Archive for February, 2014

South Africa Rejects Aspects of London High Level Meeting on Illegal Wildlife Trade

Thursday, February 20th, 2014

While South Africa has announced its support for some of the outcomes of the London Summit on Wildlife Crime, it appears that Environment Minister Molewa is, in some respects, at odds with the international mood and swimming against the tide of public opinion.

The Minister declares she is “fighting against rhino poaching and not against sustainable utilization. Any default policy change leading to non-utilization, done in the name of anti-poaching is clearly problematic as it goes against our principles of sustainable utilisation.”

However, she seems blind to the reality that it is legal trade and talk about legal trade that is fuelling speculation and poaching.

Legalising ivory trade in 2008, when South Africa sold part of its ivory stocks to China, lead to exponential growth in elephant poaching, illegal trade and the price of raw ivory.

South Africa’s continuing desire to apply to the international community for legal rhino horn sales at the CITES (Convention on international trade in Endangered Species of Wild Fauna and Flora) meeting due to be held there in 2016 is doing nothing to dampen down rhino poaching and restore protection to this beleaguered species.

Other countries, longstanding supporters of wildlife trade, such as Botswana and Tanzania, are seemingly more in tune with the growing international agenda of zero tolerance. Botswana has declared that it will put its ivory stockpile beyond commercial use (and has introduced a ban on trophy hunting), while Tanzania’s President has committed to the destruction of his country’s 80 tonne ivory mountain (a staggering 180,000 pounds of ivory).

Unless South Africa seriously revises its current strategy towards wildlife utilisation, especially when it concerns species under severe pressure right across Africa, it is in danger of finding itself increasingly isolated as the rest of the world falls in step with the new zero tolerance agenda.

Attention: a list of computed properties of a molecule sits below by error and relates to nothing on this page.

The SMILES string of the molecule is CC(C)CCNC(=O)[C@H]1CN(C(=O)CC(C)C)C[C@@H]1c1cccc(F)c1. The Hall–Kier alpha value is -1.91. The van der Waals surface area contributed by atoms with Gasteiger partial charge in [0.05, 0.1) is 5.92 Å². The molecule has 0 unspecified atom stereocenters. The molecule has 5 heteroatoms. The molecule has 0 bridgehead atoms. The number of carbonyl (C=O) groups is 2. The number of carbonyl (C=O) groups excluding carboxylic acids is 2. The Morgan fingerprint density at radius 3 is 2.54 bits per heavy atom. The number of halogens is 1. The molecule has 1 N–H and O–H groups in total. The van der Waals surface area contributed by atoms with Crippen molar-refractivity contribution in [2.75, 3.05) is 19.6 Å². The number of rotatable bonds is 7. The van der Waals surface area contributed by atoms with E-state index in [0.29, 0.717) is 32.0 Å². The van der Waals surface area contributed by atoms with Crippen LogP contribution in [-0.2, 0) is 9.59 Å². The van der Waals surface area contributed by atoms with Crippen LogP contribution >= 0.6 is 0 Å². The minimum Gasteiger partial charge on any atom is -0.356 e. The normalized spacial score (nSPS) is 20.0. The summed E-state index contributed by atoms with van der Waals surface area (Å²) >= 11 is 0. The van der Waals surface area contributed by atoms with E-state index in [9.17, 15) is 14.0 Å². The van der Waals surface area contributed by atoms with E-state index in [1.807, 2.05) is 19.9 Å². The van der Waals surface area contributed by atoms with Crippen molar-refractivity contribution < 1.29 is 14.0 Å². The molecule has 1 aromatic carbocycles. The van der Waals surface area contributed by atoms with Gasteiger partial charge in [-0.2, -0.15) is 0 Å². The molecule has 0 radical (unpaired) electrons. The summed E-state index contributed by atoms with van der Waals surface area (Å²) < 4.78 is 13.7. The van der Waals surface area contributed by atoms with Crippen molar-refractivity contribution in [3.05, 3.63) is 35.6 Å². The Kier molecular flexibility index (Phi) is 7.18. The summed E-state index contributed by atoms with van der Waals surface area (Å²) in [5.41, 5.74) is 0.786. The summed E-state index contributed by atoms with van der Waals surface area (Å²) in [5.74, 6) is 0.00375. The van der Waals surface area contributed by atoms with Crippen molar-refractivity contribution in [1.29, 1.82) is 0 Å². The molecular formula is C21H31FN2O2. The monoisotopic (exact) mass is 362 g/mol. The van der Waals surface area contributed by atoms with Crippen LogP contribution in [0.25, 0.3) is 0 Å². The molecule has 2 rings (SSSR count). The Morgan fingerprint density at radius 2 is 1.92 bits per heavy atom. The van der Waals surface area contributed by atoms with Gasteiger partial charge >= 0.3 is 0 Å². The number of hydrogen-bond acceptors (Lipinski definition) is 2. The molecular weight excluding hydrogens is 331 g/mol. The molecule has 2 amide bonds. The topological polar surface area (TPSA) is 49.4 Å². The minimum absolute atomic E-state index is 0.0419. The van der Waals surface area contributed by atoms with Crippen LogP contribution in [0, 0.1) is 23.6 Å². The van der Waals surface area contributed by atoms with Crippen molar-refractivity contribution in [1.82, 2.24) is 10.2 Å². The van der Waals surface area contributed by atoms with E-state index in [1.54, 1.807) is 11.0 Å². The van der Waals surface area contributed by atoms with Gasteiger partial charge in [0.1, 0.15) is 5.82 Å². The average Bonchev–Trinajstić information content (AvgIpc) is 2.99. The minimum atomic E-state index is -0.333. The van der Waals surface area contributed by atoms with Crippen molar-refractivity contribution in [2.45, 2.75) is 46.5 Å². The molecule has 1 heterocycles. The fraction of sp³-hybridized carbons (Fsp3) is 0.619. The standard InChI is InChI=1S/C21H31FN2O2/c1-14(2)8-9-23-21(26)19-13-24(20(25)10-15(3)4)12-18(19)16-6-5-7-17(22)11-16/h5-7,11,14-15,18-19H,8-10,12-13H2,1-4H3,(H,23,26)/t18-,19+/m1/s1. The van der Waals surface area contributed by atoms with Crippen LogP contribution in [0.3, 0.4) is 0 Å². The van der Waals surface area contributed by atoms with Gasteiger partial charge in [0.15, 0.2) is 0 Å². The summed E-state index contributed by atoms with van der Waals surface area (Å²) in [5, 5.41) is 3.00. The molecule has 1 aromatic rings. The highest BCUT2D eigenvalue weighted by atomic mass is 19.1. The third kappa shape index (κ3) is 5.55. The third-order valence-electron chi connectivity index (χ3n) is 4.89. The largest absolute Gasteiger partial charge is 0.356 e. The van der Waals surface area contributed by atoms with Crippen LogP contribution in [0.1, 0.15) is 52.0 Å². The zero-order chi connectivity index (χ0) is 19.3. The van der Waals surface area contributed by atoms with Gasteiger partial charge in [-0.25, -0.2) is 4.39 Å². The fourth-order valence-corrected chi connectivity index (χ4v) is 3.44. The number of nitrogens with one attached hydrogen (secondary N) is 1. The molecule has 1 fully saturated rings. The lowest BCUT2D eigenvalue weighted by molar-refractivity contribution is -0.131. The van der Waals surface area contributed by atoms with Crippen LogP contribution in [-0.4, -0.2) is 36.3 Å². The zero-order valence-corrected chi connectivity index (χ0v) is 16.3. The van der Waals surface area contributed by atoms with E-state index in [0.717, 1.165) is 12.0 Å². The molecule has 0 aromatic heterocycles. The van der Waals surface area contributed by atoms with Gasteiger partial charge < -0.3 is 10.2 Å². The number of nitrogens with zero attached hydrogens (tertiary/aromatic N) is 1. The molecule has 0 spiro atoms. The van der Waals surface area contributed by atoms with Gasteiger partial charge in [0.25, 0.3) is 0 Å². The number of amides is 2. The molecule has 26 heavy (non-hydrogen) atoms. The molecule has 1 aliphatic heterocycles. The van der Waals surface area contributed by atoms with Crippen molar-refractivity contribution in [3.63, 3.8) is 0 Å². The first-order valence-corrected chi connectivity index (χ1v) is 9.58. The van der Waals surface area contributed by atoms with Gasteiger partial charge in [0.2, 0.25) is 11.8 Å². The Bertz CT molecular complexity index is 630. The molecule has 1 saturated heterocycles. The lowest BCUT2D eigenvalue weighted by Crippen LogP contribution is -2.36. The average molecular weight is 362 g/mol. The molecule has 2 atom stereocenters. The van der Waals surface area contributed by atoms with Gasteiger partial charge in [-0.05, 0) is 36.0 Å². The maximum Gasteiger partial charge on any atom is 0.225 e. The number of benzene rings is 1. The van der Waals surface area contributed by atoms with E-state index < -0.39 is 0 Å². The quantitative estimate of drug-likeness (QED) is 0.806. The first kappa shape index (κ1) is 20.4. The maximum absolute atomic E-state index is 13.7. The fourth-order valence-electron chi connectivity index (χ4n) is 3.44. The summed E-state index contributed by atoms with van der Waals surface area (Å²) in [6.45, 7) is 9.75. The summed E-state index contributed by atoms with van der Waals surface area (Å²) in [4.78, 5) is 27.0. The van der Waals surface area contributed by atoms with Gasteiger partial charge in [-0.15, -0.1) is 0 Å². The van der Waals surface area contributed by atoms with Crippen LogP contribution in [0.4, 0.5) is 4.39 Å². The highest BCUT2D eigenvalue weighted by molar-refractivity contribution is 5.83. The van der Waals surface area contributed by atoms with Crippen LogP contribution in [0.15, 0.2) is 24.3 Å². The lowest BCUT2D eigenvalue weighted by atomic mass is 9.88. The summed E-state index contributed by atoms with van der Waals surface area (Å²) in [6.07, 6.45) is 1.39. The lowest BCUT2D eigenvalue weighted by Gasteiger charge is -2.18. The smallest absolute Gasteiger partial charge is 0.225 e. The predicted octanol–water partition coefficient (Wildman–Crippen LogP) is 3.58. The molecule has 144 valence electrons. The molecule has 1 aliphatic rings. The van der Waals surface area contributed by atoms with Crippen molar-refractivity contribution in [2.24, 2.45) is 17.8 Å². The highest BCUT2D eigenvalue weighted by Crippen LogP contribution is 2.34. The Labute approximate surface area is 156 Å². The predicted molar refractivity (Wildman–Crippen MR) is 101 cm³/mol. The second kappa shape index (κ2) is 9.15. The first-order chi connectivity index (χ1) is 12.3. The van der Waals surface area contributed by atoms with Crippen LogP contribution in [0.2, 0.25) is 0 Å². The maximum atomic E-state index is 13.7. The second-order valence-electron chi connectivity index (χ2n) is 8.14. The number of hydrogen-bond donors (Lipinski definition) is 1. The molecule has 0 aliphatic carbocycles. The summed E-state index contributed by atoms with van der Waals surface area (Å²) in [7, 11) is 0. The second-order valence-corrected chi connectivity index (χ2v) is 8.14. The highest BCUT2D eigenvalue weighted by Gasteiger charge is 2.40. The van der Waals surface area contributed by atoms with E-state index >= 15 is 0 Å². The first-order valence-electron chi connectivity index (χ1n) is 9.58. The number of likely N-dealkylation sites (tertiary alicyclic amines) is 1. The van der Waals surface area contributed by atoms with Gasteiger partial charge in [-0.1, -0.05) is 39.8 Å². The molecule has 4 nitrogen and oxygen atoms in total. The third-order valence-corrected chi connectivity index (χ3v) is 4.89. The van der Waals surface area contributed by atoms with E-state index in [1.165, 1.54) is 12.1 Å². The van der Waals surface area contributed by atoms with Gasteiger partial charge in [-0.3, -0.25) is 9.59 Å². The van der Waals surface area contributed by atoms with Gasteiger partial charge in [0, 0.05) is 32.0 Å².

Blogging off,

Will

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TRAGEDY, CHALLENGES AND HOPE

Friday, February 14th, 2014

Over the last two years or more Born Free and its supporters, the conservation movement, in fact, the world at large, has become increasingly alarmed by the unfolding  of a wildlife tragedy – the decimation of iconic species fuelled by the trade in their body parts.

As many as 50,000 elephants, more than  1,000 rhino lost in 2013 alone.  Half of Africa’s lions gone in the last three decades.  Just 3,200 tigers clinging to survival.

What could we do?

Fight back!

Piece by piece a picture emerged portraying in detail the challenges we need to overcome. Improved wildlife law enforcement; ending consumer demand; increased public education; better intelligence gathering; effective judicial training; the introduction of deterrent sentencing…….. each on their own not enough to tackle the problem but together a comprehensive agenda designed to turn the tide.

And the game-changer?

The realisation that illegal wildlife trade, like any other serious organised criminal activity, destroys people’s lives, disrupts communities, increases instability and, linked as it is with the terror-driven activities of rebel militias as Al-Shabaab and the Lord’s Resistance Army, has the potential to hurt and damage us all.

That is why, although I am entirely convinced that the world’s leaders do care about the future of species,  it has become a political priority and why the UK government, led by the Foreign Secretary and the Prime Minister, convened the High Level Meeting on Illegal Wildlife Trade on 13th February and the results of that Conference – real political will, international co-ordination, increased resources, the destruction of a number of ivory stockpiles, a zero-tolerance approach to illegal trade and the contemplation that hitherto legal trade should be halted when the risk to the species are so great, lead me to believe that a line has been drawn  – so far and no further.

Delegates to that Conference have nailed their colours to the mast.  Now we must make sure they deliver on their promises.  Every step we take from now on must incrementally make the world safer and more secure for wildlife under threat, for habitats under pressure and for communities that live on the edge.

Born Free is and has been at the forefront of this fight for more than a quarter of a century. We will be here leading the fight into the future and I hope that each every one of you, our loyal supporters, will be with us as we play our part in securing a future for wildlife – and for people – worth living.

Blogging off,

Will